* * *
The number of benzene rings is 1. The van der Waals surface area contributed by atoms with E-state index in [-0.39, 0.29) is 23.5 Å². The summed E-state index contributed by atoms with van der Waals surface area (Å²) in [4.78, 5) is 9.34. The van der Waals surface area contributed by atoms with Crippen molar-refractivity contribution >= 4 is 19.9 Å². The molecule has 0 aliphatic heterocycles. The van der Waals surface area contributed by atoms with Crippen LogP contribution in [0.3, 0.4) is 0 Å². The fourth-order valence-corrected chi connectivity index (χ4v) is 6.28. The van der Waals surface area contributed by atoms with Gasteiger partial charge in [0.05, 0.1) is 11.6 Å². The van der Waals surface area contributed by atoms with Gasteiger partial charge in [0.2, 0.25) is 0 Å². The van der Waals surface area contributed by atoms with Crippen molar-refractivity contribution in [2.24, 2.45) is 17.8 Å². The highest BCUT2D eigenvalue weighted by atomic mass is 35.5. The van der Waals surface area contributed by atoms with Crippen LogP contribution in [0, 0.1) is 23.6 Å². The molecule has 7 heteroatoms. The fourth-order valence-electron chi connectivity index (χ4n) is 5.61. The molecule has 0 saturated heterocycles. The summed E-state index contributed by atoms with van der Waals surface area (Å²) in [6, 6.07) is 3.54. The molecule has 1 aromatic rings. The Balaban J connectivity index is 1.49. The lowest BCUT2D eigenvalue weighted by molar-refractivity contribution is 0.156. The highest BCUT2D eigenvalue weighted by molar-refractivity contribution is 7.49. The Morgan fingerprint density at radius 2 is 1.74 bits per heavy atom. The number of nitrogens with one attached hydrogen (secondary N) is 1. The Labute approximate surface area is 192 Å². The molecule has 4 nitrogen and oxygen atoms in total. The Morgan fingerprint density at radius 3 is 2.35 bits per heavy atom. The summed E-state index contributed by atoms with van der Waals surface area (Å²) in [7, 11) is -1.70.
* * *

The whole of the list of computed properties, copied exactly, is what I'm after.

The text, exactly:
The number of benzene rings is 1. The van der Waals surface area contributed by atoms with E-state index in [-0.39, 0.29) is 23.5 Å². The summed E-state index contributed by atoms with van der Waals surface area (Å²) in [4.78, 5) is 9.34. The van der Waals surface area contributed by atoms with Crippen molar-refractivity contribution >= 4 is 19.9 Å². The molecule has 0 aliphatic heterocycles. The van der Waals surface area contributed by atoms with Crippen LogP contribution in [0.3, 0.4) is 0 Å². The fourth-order valence-corrected chi connectivity index (χ4v) is 6.28. The van der Waals surface area contributed by atoms with Gasteiger partial charge in [0.05, 0.1) is 11.6 Å². The van der Waals surface area contributed by atoms with Gasteiger partial charge in [0.2, 0.25) is 0 Å². The van der Waals surface area contributed by atoms with Crippen molar-refractivity contribution in [2.24, 2.45) is 17.8 Å². The highest BCUT2D eigenvalue weighted by atomic mass is 35.5. The van der Waals surface area contributed by atoms with Crippen LogP contribution in [0, 0.1) is 23.6 Å². The molecule has 7 heteroatoms. The fourth-order valence-electron chi connectivity index (χ4n) is 5.61. The molecule has 0 saturated heterocycles. The summed E-state index contributed by atoms with van der Waals surface area (Å²) in [6, 6.07) is 3.54. The molecule has 1 aromatic rings. The Balaban J connectivity index is 1.49. The lowest BCUT2D eigenvalue weighted by molar-refractivity contribution is 0.156. The highest BCUT2D eigenvalue weighted by molar-refractivity contribution is 7.49. The Morgan fingerprint density at radius 2 is 1.74 bits per heavy atom. The number of nitrogens with one attached hydrogen (secondary N) is 1. The Labute approximate surface area is 192 Å². The molecule has 4 nitrogen and oxygen atoms in total. The Morgan fingerprint density at radius 3 is 2.35 bits per heavy atom. The summed E-state index contributed by atoms with van der Waals surface area (Å²) in [7, 11) is -1.70.